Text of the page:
What Happens When You Set Dominique Crenn Loose in New York’s Biggest Farmer’s Market
The California chef on finding inspiration from the unexpected—and how to make a killer gratin
"When you go to any type of market," says Dominique Crenn, "I don't think you should have any idea of what you want to do." Crenn is the chef/owner of Atelier Crenn, a two-Michelin starred restaurant in San Francisco. Running Atelier Crenn, or her recently opened Petit Crenn, or any restaurant, takes a lot of planning. Whim and impulse are not part of the dinner rush.
But that's not to say improvisation is not in Crenn's wheelhouse. In fact, her poetic, romantic approach to cooking is all about spontaneity. So when she was in New York for the release of her new book, Atelier Crenn: Metamorphosis of Taste, we decided to put her on the spot, setting her in the Union Square farmer's market to take a dish from ingredients to ideas to execution.
"It's all about adaptation," Crenn says. "I think you need to go with the flow and see what's available." The thermometer on our visit suggested summer, but the calendar—and the market's offerings—said fall. Crenn was far from her Bay Area home and the comforts of local markets she's used to there, but you can tell she flows through any market with grace and aplomb.
She made eyes with bright turnips, purple and white, stacked under nearly every tent. "Turnip is an amazing vegetable, so the idea came to do a dish that was kind of a take on an old classic; a gratin." The next step was to track down a variety of turnip types, because, "When I do a dish," Crenn says, "it's all about taste and texture. It's kind of emotional. I want every nuance that a vegetable can give me." So with a dish in mind and turnips (Purple Top, Gold Ball, and Japanese) in hand, Crenn turned her attention to the rest of the ingredients.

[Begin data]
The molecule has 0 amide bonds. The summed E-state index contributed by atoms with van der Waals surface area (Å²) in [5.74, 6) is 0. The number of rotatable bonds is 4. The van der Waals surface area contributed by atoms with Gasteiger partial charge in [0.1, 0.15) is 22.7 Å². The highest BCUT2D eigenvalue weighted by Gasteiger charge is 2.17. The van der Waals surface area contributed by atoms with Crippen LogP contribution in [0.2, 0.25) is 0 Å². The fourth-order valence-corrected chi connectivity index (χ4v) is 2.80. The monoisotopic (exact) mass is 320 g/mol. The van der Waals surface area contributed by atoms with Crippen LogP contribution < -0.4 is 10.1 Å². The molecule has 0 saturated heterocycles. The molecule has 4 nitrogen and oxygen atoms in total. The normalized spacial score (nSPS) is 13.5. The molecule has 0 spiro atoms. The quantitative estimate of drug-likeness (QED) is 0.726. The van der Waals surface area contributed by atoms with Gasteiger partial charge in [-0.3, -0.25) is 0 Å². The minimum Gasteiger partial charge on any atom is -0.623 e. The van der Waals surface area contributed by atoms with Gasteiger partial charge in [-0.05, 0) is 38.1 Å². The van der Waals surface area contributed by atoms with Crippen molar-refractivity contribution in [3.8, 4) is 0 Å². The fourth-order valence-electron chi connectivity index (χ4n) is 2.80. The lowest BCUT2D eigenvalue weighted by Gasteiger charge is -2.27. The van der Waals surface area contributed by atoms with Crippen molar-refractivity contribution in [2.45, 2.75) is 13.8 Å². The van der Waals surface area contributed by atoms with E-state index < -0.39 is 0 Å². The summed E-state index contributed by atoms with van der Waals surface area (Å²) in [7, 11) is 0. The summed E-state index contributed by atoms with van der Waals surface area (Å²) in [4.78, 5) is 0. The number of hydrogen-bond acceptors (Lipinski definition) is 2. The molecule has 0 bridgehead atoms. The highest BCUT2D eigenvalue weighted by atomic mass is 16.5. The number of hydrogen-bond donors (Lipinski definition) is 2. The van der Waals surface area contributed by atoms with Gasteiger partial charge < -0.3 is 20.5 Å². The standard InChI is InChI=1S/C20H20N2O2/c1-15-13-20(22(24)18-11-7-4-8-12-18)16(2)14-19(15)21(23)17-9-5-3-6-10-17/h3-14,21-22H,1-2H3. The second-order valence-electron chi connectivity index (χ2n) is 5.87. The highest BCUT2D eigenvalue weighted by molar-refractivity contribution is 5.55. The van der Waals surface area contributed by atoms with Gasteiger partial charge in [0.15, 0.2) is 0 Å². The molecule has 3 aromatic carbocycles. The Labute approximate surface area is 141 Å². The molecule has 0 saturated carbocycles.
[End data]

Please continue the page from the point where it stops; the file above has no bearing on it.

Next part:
"What I love when I come to the markets here on the East Coast, especially in New York," Crenn says, "is the cheese here, and the butter." The butter would provide some of the fat, but she planned to use milk instead of cream. "So I wanted to add some more fat content to the dish," she says. For that, she chose an aged cow's milk cheese. "The fat content is pretty high," she notes, tasting a sample of the cheese before deciding to buy it. "It's been aged. So there is kind of a nuttiness and funkiness to it. This is what you want to do against a vegetable that is very light." The last ingredient was fresh herbs—lemon thyme and sage in this case—because they breathe life into the dish and contrast the heavier milk and butter.
In the test kitchen, Crenn got to work without a recipe. There was no need for a play-by-play; she was going on instincts. The idea is a simple one, and it starts with a sturdy sauté pan over medium heat. She added a generous heap of butter, then rinsed turnips and cut them into wedges while it melted. Crenn laid the wedges into the pan in a single layer, sprinkled them with coarse salt, and left them to cook until the butter started to bubble. That's when she turned the wedges and added milk, then thin slices of the cheese as the turnips melted into the dairy. It all went into a 350 degree oven until the cheese blistered, browned, and bubbled. Voilà.
More than a few pairs of curious eyes, raised by tiptoes, witnessed this transformation take place. Once it had, the gratin came out of the oven and got attacked by an office full of baguette-wielding staffers. None of whom could have planned for how good it was. Not even Crenn herself.